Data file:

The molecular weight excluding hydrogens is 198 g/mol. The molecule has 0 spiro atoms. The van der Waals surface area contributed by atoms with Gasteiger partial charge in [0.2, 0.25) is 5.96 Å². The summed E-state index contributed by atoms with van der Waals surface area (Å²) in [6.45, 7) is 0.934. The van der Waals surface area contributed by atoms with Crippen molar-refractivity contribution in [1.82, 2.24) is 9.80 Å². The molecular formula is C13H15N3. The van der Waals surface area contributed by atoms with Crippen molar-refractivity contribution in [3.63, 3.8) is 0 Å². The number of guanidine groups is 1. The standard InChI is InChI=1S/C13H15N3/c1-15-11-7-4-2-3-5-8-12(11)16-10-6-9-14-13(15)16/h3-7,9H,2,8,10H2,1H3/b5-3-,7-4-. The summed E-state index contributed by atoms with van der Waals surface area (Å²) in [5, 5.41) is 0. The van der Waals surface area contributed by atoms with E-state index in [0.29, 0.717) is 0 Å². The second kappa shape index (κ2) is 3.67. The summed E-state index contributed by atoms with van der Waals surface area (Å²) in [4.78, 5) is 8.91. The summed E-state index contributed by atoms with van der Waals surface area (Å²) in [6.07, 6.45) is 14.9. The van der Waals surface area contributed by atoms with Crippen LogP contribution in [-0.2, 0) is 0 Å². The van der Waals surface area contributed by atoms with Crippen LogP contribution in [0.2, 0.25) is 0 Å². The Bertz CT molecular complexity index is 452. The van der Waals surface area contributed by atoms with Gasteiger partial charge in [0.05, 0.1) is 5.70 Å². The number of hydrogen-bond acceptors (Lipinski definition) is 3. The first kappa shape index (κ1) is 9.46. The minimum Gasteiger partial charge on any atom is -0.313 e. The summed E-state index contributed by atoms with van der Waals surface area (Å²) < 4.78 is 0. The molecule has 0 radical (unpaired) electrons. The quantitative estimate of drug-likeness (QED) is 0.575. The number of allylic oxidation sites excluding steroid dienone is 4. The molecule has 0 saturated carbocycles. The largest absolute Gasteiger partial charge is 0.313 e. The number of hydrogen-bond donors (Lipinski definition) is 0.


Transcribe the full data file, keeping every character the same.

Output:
The molecular weight excluding hydrogens is 198 g/mol. The molecule has 0 spiro atoms. The van der Waals surface area contributed by atoms with Gasteiger partial charge in [0.2, 0.25) is 5.96 Å². The summed E-state index contributed by atoms with van der Waals surface area (Å²) in [6.45, 7) is 0.934. The van der Waals surface area contributed by atoms with Crippen molar-refractivity contribution in [1.82, 2.24) is 9.80 Å². The molecular formula is C13H15N3. The van der Waals surface area contributed by atoms with Crippen molar-refractivity contribution in [3.63, 3.8) is 0 Å². The number of guanidine groups is 1. The standard InChI is InChI=1S/C13H15N3/c1-15-11-7-4-2-3-5-8-12(11)16-10-6-9-14-13(15)16/h3-7,9H,2,8,10H2,1H3/b5-3-,7-4-. The summed E-state index contributed by atoms with van der Waals surface area (Å²) in [5, 5.41) is 0. The van der Waals surface area contributed by atoms with E-state index in [0.29, 0.717) is 0 Å². The second kappa shape index (κ2) is 3.67. The summed E-state index contributed by atoms with van der Waals surface area (Å²) in [4.78, 5) is 8.91. The summed E-state index contributed by atoms with van der Waals surface area (Å²) in [6.07, 6.45) is 14.9. The van der Waals surface area contributed by atoms with Crippen LogP contribution in [-0.2, 0) is 0 Å². The van der Waals surface area contributed by atoms with Crippen LogP contribution in [0.2, 0.25) is 0 Å². The Bertz CT molecular complexity index is 452. The van der Waals surface area contributed by atoms with Gasteiger partial charge in [0.05, 0.1) is 5.70 Å². The number of hydrogen-bond acceptors (Lipinski definition) is 3. The first kappa shape index (κ1) is 9.46. The minimum Gasteiger partial charge on any atom is -0.313 e. The summed E-state index contributed by atoms with van der Waals surface area (Å²) < 4.78 is 0. The molecule has 0 radical (unpaired) electrons. The quantitative estimate of drug-likeness (QED) is 0.575. The number of allylic oxidation sites excluding steroid dienone is 4. The molecule has 0 saturated carbocycles. The largest absolute Gasteiger partial charge is 0.313 e. The number of hydrogen-bond donors (Lipinski definition) is 0.